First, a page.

How to Write a Restaurant Business Plan
A great restaurant business plan provides you with a detailed roadmap to success and an opportunity to find loans and investors. Your business plan is the fundamental starting point for your startup restaurant.
This guide will teach you:
- Each part of a restaurant business plan
- Explain why it’s included in your business plan
- What to include in each section
- How to design your business plan
All restaurant owners need to be able to write a business plan.
What’s in a Restaurant Business Plan?
Your restaurant business plan will consist of these X sections. More information may be included but these are the essential elements of every one.
- Executive Summary
- Company Overview
- Industry Analysis
- Marketing Plan
- Operations Plan
- Financial Plan
Writing a whole business plan can seem like a daunting task. But by tackling each section as a separate project to complete, you can break it into more manageable chunks. As you complete each section you’ll feel a sense of accomplishment driving you forward.
Parts Of a Restaurant Business Plan
The executive summary comes at the front of your business plan. However, it should be written last. As a summary for your readers, it is an overview of everything contained in the business plan.
The executive summary should be concise but detailed enough to highlight the best features of your restaurant. It’s OK to do a bit of boasting to help get investors interested and to articulate your differentiation in the market.
When you’ve completed each of the other sections of your business plan you’ll have the confidence to write your executive summary. You’ll know your business plan inside and out. You’ll know what the strongest message is.
Put your best foot forward and tailor the executive summary to appeal directly to your reader.
In the company overview you describe in detail your restaurant concept. Start with an introduction that summarizes the details about your restaurant concept that you think are most important.
Describe your unique selling proposition and where you fit in the market. Describe the guest experience you want to create. Give details about the thoughts that went into creating the menu items and services you’ll provide.
Give insight into your choice of logo, company colors, interior design and how it appeals to your target guest. What type of company culture do you wish to communicate?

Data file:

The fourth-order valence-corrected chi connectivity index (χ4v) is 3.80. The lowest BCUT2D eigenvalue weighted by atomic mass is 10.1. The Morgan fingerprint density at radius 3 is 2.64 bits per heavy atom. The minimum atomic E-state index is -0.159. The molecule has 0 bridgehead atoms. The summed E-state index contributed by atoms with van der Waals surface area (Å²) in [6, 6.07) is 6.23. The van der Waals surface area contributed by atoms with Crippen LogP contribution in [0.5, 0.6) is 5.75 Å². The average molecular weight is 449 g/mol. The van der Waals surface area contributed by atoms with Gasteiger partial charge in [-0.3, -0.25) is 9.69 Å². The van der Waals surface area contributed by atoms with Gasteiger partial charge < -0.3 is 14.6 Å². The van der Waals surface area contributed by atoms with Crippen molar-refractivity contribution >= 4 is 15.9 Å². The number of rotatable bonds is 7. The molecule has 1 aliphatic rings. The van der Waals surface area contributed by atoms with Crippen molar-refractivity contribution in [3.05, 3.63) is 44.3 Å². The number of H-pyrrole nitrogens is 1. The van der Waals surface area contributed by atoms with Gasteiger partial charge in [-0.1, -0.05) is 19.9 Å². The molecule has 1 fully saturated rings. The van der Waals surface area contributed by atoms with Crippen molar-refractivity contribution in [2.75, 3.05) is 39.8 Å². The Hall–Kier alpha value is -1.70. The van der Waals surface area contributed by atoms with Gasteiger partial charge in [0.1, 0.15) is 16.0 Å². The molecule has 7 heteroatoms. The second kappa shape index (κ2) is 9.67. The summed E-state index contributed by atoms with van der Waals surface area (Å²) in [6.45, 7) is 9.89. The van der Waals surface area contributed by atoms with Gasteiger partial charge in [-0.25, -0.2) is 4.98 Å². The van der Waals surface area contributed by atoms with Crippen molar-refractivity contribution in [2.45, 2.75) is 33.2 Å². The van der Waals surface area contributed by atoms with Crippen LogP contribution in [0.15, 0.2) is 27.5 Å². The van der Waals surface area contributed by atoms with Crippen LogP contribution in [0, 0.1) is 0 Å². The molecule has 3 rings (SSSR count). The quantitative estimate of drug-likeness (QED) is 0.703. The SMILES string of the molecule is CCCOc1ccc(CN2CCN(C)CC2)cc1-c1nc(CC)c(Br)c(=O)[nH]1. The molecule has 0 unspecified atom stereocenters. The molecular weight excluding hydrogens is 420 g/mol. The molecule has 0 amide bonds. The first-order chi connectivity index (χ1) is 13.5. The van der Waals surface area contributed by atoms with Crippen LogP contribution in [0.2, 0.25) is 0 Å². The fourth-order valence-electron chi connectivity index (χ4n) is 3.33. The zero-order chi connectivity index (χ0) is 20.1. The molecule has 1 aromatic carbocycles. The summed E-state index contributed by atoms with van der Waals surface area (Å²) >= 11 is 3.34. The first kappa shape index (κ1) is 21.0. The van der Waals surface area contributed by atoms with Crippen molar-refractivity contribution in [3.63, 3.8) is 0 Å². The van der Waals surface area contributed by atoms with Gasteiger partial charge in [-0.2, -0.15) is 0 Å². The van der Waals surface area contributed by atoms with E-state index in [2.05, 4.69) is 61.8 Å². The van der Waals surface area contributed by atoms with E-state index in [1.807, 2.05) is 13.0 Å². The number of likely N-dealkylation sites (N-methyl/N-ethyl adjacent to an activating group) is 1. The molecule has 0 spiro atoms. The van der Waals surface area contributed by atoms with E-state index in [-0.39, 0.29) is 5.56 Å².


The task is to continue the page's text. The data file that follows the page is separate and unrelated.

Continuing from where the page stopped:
Describe the restaurant’s origins in a homespun rags-to-riches style. Include background bios for each of the restaurant’s owners and investors. Show how you’ve assembled a “super-group” ready to take on the challenges of running this unique restaurant.
In the industry analysis section show that you get the market. That you understand the demand. That you know the needs of your target guest.
Use this section to justify why you’re opening this kind of restaurant and why you’re at the right place at the right time with the right people to score a win. Ultimately, it’s about showing that your restaurant concept is profitable.
Back up your claim of profitability with infographics and charts constructed from industry data, and demographic research.
Include a summary of the market research you’ve done, including:
- Quotes from guest interviews
- Statistic results from test marketing
- Analysis of similar successful restaurants
Really make the case that this is a great business opportunity based on the numbers.
Describe in detail your restaurant’s target customers. Explain why you chose this market segment and how they can drive your success. Include market segment statistics such as median income and population data.
Provide detailed projections of sales based on your research. Back up your projections with with well thought out justifications and good data. Estimate average sale per customer, sales per hour and number of customers served.
Your marketing plan is also very much about your target customer and their preferences. While the industry analysis is about justifying your choice of target guest, your marketing plan is how you’re going to communicate with them.
Provide details about their unique needs, preferences and values to create a thumbnail of their lifestyle. List the specific ways you plan to communicate with your target customers to attract and keep their business.
Importantly explain what media they consume and where you’ll find marketing opportunities. Include the costs associated with the different marketing streams you’re pursuing to reach your targets.
Explain the logic behind your marketing choices and how it will appeal to the target. Include marketing samples in your business plan. Add mockups of billboards, print and online ads if applicable.